Fetch TV markets itself as an easy option in a world where TV viewing is complicated

Fetch TV

Fetch TV chief executive Scott Lorson on partners, competition, content, aggregation and consolidation

As Fetch TV migrates Telstra TV customers across to its platform, the service now reaches 1.3m+ homes across Australia. Prior to the Telstra TV influx, the customer base was made up of users offered a subsidised entry via their broadband supplier. There is also a growing number of consumers who deal direct with Fetch TV after buying the Fetch Mini or Fetch Mighty set-top-boxes at retail.

Mediaweek visited Fetch TV CEO Scott Lorson to talk about the ever-changing TV market.

One question we wanted answered was about the arrival of Foxtel Group’s Hubbl device. Could it impact his business? “No,” was the short answer.

Lorson elaborated: “We’re already competing against Apple [with Apple TV], we’re competing against Google [with Chromecast], we’re competing against Amazon with [Fire], plus Samsung, LG, Hisense, TCL, Xbox, and PlayStation.

“We’ve been very successful as the true local aggregation platform in Australia. I see no reason that that’s not going to continue.”

Fetch TV’s Scott Lorson

What is Fetch TV

“We’re just a pure play aggregation service. It’s designed for watching all your favourite content on a TV. We are delivered via set-top box, one with a PVR and the other one a pocket one without a recording device. We’ve been in this game for a long time, about 12 years.

“Our purpose really hasn’t changed. It’s about just making TV easy, bringing it all together. Our relevance has increased a lot because there’s an explosive fragmentation of options available to consumers. That is a wonderful thing, but it’s introduced complexity. Everyone’s just looking for a way to make their TV viewing experience simple. And that’s what we’re all about.”

How to get Fetch TV

“We have a very sizable customer base with Optus. There’s other broadband providers that are partners as well. Telstra is a very significant partner. Also iiNet, Aussie Broadband, Dodo, iPrimus.

“You can also go into a retailer like JB Hi-Fi, Harvey Norman, The Good Guys and buy Fetch TV. But our principal distribution has historically and continues to be B2B. So we work with telco partners and have a partnership model with the best, most successful ISPs in the country.”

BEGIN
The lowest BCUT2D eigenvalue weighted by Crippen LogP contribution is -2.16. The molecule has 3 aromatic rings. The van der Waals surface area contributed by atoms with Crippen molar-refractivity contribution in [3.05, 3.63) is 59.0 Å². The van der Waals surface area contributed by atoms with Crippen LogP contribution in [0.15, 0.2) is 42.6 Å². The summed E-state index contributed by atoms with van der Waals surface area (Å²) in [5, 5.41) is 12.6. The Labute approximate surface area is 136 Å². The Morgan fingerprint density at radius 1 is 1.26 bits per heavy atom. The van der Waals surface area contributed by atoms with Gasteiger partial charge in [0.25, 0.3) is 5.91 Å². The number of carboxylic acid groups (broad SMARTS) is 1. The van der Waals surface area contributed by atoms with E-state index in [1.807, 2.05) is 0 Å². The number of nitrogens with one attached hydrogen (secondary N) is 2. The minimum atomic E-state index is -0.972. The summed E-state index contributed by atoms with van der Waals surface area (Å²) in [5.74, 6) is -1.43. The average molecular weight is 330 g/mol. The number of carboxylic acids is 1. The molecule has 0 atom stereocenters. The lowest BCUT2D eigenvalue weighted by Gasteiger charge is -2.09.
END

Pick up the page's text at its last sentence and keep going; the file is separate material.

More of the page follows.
Changing model to get the set-top box

“Historically, the ISPs have what we call hired the set-top box. They charge you a monthly fee, but you’re not buying the box. Increasingly, what we’re seeing, and what Telstra has recently done with their launch, is the customer gets the opportunity to purchase the box up front. There’s no ongoing monthly fee, you only pay for the content that you get. We are evolving with our telco partners from hiring the box to a world where you’re purchasing the box from that telco.

The set-top box is not going away

When asked if set-top boxes will eventually become relics, Lorson replied:
“There are two schools of thought here. One is to say everything’s going to be a connected TV. You just get your TV and it’s all there. And by the way, I can speak to the fact that we have serious plans to be a player in the TV operating system space, where we will offer a Fetch TV that has Fetch’s operating system, not just an app. the operating system. The other is that people will continue to have a box operating system experience.

“With operating systems you have Apple, you’ve got Chromecast, you’ve got Fire, you’ve got Fetch. In those cases, the TV really acts as a display. There are a lot of people who think the market will evolve to the world where you’re choosing your device, and you’re choosing your display. And that’s how you view TV.

“We’re not going to put all of our eggs in one basket, we’re going to pursue both of those.

“For people who want to be 100% digital, they can get the Fetch app. But right now there’s no way to get Fetch without [first getting] a setup box.”

The choice of Fetch TV subscription channels

Choosing Fetch TV’s skinny channel packs